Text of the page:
Everybody knows that it is dangerous to drive in front of a big truck on the highway because of how long it takes the big truck to slow down, even though it is going the same speed as all the small cars. Likewise, if a little kid going very quickly crashes into a slow moving adult on an ice skating rink, it is a very different outcome than if a fast adult crashes into a slow kid. The reason for these things is the connection between force and momentum. In fact, we can see this connection from Newton's second law.
The momentum of an object is defined as its mass (the kind defined by ) times its velocity. Like the velocity, it has a magnitude as well as a direction. Practically, momentum can be thought of as the tendency for an object to stay along its current path through space. The more momentum an object has, the bigger the force required to change its velocity.
Writing it out in the form , we see that force is equal to the mass times the acceleration. Acceleration is, by definition, the rate at which the velocity changes. If we assume that the mass of an object is constant, then we can reinterpret the second law in a useful way.
Suppose that before and after the application of a force , the velocity of an object is , and , respectively.
Because the mass is the same, before and after, the momentum before and after is and , respectively.
The change in momentum is then .
The rate at which the momentum changed is then . But, is just the acceleration, therefore, the rate of change in momentum is !
So, we can see clearly that force is an exact measure of how quickly the momentum of an object will change. Whereas with velocity, we have to divide by to find how much will be changed by , with momentum the relationship is direct. This suggests that momentum is the more natural quantity to work with in classical mechanics. In fact, as you progress through mechanics, quantum physics, and on to the frontiers of theoretical physics, one hardly talks about velocities, but of momenta. But that's for later.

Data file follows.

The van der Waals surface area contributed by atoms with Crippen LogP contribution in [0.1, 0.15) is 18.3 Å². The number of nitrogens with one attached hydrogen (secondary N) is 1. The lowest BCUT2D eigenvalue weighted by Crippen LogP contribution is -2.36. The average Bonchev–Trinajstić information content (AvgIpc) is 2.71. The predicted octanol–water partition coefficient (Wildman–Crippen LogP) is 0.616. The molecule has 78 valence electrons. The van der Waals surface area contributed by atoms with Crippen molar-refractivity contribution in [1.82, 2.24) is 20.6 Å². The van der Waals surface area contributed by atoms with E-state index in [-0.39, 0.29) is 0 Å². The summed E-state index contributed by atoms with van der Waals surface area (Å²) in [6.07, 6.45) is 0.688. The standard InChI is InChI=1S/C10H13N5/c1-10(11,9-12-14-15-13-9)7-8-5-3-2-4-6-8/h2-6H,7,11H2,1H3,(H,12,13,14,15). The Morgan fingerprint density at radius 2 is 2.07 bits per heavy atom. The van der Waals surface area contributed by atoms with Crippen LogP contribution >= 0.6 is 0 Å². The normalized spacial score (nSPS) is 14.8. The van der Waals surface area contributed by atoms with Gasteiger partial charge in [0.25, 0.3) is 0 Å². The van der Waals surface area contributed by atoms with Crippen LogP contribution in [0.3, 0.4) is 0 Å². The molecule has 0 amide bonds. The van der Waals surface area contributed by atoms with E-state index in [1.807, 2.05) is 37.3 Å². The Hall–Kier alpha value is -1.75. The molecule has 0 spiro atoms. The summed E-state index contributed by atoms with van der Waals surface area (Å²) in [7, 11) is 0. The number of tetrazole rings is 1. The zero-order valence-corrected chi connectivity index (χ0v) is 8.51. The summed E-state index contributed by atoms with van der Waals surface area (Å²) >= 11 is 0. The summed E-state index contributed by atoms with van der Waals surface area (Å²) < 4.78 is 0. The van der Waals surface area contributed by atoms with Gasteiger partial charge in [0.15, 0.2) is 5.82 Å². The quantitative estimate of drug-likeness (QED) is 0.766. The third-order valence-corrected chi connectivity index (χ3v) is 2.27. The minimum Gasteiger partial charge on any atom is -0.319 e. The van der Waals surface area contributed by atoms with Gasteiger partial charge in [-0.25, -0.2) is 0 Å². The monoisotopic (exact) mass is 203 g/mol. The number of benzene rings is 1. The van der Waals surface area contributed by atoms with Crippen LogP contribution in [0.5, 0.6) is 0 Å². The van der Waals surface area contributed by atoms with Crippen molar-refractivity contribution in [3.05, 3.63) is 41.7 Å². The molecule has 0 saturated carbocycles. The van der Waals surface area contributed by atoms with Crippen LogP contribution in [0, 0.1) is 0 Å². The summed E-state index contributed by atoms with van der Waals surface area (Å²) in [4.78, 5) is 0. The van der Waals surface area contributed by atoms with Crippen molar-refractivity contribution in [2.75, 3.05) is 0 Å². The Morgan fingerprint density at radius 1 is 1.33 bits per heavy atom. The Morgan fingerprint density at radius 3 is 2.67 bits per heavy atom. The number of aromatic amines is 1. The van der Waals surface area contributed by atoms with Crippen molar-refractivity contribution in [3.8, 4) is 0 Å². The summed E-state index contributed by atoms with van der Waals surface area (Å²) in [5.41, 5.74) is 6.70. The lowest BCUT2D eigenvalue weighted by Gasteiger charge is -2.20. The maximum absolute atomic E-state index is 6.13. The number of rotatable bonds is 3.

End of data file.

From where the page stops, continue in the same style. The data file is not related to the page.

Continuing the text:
As we showed, we can reinterpret the second law as , meaning that force is equal to the rate of change of momentum. Therefore, if we have a known force that acts on an object for some known amount of time , we can use the second law to calculate the change in momentum: .
For example, if a backcountry skier is pulled by a rope with a constant force of tension 10 N, for 10 s, their momentum must increase by = 100 kg m/s.
This is fine is we have a known force. However, in many cases momentum is relatively easy to measure by experiment, while force is more difficult to measure. For example, if we throw a ball at a wall, it bounces off in the opposite direction, a change in momentum. It is clear that the momentum has changed and we can measure it by timing the motion of the ball, but how can we possibly measure the force between the wall and the ball?
Happily, we can turn the second law on its head and use the change in momentum to find the unknown force.
Suppose we throw a ball of mass at a wall, and it bounces off elastically meaning that it bounces back at the same speed. If we record the compression of the ball against the wall, we can figure out the approximate amount of time it spent interacting with the wall, . Using the second law, we can then infer the strength (on average) of the force with which the wall pushed on the ball!
It states that= Net external impulse = change in momentum in the direction of F. This is very useful when you have to get the net external impulse of the object. This is widely used in collision mechanics, generally where friction comes into play. This theorem is always valid where as the Conservation of momentum is not valid when there is a net external force.